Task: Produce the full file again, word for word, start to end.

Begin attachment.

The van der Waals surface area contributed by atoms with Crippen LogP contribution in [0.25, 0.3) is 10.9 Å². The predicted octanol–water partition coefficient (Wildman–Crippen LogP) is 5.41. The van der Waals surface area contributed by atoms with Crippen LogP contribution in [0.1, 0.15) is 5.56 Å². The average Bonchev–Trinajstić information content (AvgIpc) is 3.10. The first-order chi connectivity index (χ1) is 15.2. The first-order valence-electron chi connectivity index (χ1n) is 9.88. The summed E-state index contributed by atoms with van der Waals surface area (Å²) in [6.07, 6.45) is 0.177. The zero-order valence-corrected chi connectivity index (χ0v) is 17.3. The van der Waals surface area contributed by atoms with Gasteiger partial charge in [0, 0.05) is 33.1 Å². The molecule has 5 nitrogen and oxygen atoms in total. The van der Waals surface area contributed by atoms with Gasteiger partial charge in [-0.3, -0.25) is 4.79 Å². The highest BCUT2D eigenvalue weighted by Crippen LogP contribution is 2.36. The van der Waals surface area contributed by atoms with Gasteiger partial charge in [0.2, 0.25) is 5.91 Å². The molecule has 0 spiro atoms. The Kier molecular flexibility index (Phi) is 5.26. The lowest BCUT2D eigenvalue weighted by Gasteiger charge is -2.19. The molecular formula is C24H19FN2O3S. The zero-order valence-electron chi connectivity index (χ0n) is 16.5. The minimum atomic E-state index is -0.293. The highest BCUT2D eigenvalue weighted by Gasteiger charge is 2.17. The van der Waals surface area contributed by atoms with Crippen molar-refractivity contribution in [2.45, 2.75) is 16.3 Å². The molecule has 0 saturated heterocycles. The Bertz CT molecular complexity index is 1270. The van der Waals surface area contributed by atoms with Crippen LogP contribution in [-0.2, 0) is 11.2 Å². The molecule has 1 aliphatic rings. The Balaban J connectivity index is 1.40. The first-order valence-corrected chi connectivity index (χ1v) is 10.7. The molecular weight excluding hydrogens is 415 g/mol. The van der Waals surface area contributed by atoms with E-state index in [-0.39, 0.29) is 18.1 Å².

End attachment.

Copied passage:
The van der Waals surface area contributed by atoms with Crippen LogP contribution in [0.25, 0.3) is 10.9 Å². The predicted octanol–water partition coefficient (Wildman–Crippen LogP) is 5.41. The van der Waals surface area contributed by atoms with Crippen LogP contribution in [0.1, 0.15) is 5.56 Å². The average Bonchev–Trinajstić information content (AvgIpc) is 3.10. The first-order chi connectivity index (χ1) is 15.2. The first-order valence-electron chi connectivity index (χ1n) is 9.88. The summed E-state index contributed by atoms with van der Waals surface area (Å²) in [6.07, 6.45) is 0.177. The zero-order valence-corrected chi connectivity index (χ0v) is 17.3. The van der Waals surface area contributed by atoms with Gasteiger partial charge in [0, 0.05) is 33.1 Å². The molecule has 5 nitrogen and oxygen atoms in total. The van der Waals surface area contributed by atoms with Gasteiger partial charge in [-0.3, -0.25) is 4.79 Å². The highest BCUT2D eigenvalue weighted by Crippen LogP contribution is 2.36. The van der Waals surface area contributed by atoms with Gasteiger partial charge in [0.2, 0.25) is 5.91 Å². The molecule has 0 spiro atoms. The Kier molecular flexibility index (Phi) is 5.26. The lowest BCUT2D eigenvalue weighted by Gasteiger charge is -2.19. The molecular formula is C24H19FN2O3S. The zero-order valence-electron chi connectivity index (χ0n) is 16.5. The minimum atomic E-state index is -0.293. The highest BCUT2D eigenvalue weighted by Gasteiger charge is 2.17. The van der Waals surface area contributed by atoms with Crippen molar-refractivity contribution in [2.45, 2.75) is 16.3 Å². The molecule has 0 saturated heterocycles. The Bertz CT molecular complexity index is 1270. The van der Waals surface area contributed by atoms with Crippen LogP contribution in [-0.2, 0) is 11.2 Å². The molecule has 1 aliphatic rings. The Balaban J connectivity index is 1.40. The first-order valence-corrected chi connectivity index (χ1v) is 10.7. The molecular weight excluding hydrogens is 415 g/mol. The van der Waals surface area contributed by atoms with E-state index in [-0.39, 0.29) is 18.1 Å².